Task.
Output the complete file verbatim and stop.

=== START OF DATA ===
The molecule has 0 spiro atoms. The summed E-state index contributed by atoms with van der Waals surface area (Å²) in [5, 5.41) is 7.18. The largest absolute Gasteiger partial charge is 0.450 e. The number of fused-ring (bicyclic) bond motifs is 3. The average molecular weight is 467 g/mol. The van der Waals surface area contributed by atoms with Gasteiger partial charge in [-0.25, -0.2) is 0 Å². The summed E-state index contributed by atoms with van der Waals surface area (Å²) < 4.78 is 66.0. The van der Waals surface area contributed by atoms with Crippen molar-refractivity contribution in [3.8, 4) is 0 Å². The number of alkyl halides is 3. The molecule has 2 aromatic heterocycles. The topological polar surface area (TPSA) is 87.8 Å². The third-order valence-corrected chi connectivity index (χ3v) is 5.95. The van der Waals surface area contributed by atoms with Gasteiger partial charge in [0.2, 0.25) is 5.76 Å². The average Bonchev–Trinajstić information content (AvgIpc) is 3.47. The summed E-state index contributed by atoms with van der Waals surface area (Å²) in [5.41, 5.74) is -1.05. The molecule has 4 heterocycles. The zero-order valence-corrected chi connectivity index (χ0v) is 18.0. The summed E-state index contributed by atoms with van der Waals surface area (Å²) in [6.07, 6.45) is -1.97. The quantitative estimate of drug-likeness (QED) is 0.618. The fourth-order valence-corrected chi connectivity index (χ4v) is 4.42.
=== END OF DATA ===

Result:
The molecule has 0 spiro atoms. The summed E-state index contributed by atoms with van der Waals surface area (Å²) in [5, 5.41) is 7.18. The largest absolute Gasteiger partial charge is 0.450 e. The number of fused-ring (bicyclic) bond motifs is 3. The average molecular weight is 467 g/mol. The van der Waals surface area contributed by atoms with Gasteiger partial charge in [-0.25, -0.2) is 0 Å². The summed E-state index contributed by atoms with van der Waals surface area (Å²) < 4.78 is 66.0. The van der Waals surface area contributed by atoms with Crippen molar-refractivity contribution in [3.8, 4) is 0 Å². The number of alkyl halides is 3. The molecule has 2 aromatic heterocycles. The topological polar surface area (TPSA) is 87.8 Å². The third-order valence-corrected chi connectivity index (χ3v) is 5.95. The van der Waals surface area contributed by atoms with Gasteiger partial charge in [0.2, 0.25) is 5.76 Å². The average Bonchev–Trinajstić information content (AvgIpc) is 3.47. The summed E-state index contributed by atoms with van der Waals surface area (Å²) in [5.41, 5.74) is -1.05. The molecule has 4 heterocycles. The zero-order valence-corrected chi connectivity index (χ0v) is 18.0. The summed E-state index contributed by atoms with van der Waals surface area (Å²) in [6.07, 6.45) is -1.97. The quantitative estimate of drug-likeness (QED) is 0.618. The fourth-order valence-corrected chi connectivity index (χ4v) is 4.42.